The organ donation opt-out scheme has transformed lives – says the Minister for health five years since the scheme was introduced
Lives have been transformed by the introduction of a soft opt-out system for organ donation in Wales and we should be proud of what we have achieved ‘- said Minister Vaughan Gething five years ago The plan should be introduced.
Exactly five years into today (1 December) Wales led the way by introducing a soft opt-out system for organ donation, where presumed consent for organ donation was given unless the person had opted out.
The system has been so successful that England has now introduced an opt-out system. Scotland will do so next year and Northern Ireland will consult on a similar change.
Since the scheme was introduced in Wales the number of people opting into the Organ Donation Register has risen by 4% from 138,527 in 2016/17 to 1,300,494 in the first two quarters of 2020/21.
Consent rates for organ donation have reached an all-time high in Wales at 77% in 2018/19, after as low as 58% in 2015/16
Over 200 organ transplants have been completed on patients in Wales in each of the last two years; an 11% rise from 180 in 2017/18.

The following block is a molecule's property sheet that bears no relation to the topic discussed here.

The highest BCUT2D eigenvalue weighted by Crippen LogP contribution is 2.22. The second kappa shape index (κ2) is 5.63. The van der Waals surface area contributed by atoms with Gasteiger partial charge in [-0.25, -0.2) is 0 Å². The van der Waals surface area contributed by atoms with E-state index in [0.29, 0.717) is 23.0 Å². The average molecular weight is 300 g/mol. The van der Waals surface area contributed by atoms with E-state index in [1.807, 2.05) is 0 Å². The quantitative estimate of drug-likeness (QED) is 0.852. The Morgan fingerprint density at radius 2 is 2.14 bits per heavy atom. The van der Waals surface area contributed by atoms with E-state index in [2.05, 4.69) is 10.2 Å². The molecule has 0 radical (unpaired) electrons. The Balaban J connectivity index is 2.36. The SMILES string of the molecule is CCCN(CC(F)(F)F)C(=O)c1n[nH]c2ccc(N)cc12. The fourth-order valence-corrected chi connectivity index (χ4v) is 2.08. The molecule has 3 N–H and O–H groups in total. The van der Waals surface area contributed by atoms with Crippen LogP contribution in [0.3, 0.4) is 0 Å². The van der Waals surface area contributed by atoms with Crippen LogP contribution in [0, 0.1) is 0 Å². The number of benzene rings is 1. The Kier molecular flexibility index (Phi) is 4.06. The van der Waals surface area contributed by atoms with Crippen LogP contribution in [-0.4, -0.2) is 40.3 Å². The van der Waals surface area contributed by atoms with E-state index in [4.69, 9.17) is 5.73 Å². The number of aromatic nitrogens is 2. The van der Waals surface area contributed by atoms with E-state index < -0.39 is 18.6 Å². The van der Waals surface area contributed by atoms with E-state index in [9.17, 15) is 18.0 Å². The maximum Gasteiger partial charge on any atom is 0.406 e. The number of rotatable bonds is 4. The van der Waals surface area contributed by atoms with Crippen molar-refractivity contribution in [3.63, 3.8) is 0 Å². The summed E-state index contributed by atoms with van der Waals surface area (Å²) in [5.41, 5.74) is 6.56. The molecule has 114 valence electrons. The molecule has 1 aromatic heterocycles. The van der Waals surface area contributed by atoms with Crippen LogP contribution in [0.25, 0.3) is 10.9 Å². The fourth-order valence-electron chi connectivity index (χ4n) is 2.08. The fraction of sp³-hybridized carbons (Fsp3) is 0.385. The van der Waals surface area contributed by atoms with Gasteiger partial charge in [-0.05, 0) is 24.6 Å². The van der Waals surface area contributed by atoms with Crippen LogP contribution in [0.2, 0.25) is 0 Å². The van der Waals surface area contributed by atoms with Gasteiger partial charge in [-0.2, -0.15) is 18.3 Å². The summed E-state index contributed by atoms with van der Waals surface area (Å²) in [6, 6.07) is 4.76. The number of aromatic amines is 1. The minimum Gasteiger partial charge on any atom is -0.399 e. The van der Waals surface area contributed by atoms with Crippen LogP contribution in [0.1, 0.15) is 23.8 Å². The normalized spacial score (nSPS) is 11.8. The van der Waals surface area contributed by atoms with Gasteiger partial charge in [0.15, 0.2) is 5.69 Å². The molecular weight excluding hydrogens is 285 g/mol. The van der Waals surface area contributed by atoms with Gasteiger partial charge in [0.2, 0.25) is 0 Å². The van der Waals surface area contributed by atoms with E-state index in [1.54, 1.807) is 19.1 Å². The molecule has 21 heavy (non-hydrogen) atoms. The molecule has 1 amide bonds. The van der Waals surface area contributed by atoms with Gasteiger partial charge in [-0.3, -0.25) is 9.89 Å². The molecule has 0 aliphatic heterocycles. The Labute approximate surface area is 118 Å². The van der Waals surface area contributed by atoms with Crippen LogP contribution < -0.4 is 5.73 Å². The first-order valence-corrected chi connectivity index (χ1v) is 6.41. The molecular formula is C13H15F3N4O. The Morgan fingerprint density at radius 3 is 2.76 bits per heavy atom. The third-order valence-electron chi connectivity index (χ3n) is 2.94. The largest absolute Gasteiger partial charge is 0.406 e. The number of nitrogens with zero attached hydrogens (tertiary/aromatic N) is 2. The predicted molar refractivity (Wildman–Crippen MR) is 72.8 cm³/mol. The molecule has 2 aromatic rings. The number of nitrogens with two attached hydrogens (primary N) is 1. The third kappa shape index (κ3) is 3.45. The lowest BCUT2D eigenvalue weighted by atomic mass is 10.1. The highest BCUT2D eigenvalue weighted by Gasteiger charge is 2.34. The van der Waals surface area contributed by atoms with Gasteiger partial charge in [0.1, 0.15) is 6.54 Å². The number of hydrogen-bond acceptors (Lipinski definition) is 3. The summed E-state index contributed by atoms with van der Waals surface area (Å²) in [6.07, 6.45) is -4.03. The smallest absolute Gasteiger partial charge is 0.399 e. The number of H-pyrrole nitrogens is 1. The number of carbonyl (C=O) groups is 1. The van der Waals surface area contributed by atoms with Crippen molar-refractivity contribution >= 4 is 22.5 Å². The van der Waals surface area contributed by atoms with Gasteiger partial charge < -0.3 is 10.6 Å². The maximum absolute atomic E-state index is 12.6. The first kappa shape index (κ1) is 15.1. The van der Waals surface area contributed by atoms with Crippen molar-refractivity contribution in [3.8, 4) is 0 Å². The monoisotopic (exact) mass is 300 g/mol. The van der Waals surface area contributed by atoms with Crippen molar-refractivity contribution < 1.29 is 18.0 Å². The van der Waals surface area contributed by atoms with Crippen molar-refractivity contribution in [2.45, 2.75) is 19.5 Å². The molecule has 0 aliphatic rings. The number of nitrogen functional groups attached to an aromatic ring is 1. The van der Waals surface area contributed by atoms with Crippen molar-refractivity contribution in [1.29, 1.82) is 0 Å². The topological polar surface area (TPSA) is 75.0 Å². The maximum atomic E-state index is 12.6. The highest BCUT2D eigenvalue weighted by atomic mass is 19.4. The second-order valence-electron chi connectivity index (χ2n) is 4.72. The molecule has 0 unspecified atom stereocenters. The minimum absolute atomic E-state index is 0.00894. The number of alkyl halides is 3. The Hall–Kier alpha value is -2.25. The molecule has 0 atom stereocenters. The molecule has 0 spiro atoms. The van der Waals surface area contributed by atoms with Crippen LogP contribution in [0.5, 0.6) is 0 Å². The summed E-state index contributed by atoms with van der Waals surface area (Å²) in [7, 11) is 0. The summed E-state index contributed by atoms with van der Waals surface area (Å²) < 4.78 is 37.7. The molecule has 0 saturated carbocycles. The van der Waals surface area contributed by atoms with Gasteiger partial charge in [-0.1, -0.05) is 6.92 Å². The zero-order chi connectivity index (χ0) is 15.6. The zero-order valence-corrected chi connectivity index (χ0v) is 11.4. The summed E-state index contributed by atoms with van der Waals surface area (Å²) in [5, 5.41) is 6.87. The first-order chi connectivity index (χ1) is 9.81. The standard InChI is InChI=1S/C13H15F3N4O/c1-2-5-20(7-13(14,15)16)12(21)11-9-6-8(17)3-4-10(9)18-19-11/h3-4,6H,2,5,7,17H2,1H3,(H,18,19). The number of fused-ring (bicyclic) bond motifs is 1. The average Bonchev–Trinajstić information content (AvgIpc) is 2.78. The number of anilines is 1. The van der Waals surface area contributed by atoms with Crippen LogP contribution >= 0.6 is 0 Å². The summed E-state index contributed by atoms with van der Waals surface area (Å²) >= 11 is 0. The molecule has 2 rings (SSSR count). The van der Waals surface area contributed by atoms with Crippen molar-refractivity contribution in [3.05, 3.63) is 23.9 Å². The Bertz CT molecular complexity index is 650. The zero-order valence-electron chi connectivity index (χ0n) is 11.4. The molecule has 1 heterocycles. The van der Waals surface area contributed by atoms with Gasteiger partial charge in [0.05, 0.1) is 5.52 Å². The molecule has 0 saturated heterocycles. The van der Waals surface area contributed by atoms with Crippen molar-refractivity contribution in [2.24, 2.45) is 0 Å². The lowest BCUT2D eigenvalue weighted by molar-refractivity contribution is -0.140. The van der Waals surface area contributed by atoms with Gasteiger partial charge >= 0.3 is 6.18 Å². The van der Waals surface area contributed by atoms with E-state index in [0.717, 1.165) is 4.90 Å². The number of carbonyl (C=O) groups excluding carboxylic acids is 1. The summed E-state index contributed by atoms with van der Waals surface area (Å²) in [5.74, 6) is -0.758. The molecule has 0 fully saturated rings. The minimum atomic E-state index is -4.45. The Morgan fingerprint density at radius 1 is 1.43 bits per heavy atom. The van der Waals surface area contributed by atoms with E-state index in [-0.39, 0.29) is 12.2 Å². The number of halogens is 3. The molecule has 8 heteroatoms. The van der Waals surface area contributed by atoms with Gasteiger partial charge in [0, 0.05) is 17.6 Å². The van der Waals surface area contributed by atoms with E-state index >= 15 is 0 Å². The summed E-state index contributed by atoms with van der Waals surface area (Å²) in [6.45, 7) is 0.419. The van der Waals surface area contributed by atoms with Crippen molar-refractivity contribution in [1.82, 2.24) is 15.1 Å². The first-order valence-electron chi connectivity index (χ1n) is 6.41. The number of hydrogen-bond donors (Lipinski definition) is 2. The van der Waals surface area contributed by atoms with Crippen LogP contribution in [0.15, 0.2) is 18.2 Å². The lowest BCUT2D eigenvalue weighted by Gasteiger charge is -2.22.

Health Minister Vaughan Gething said: “Over the last five years people’s lives have been transformed by organ donation. Not only that but organ donor families have also taken comfort from the fact that their loved ones have given life to others.
“This would not have been possible without the generosity of donors and their families who have supported the system, and the dedication of all clinical staff.
“We should be very proud to lead the way with an opt-out scheme for organ donation in Wales and show the rest of the UK that such a scheme could work.
“Not only has what we achieved saved lives and improved people’s quality of life, it has also been an example of what a compassionate country can do to care for its citizens.
“There will still be room for improvement and people need to grow in confidence to discuss the issue of organ donation with their families, but the progress we’ve made in the last five years will last for generations to come.”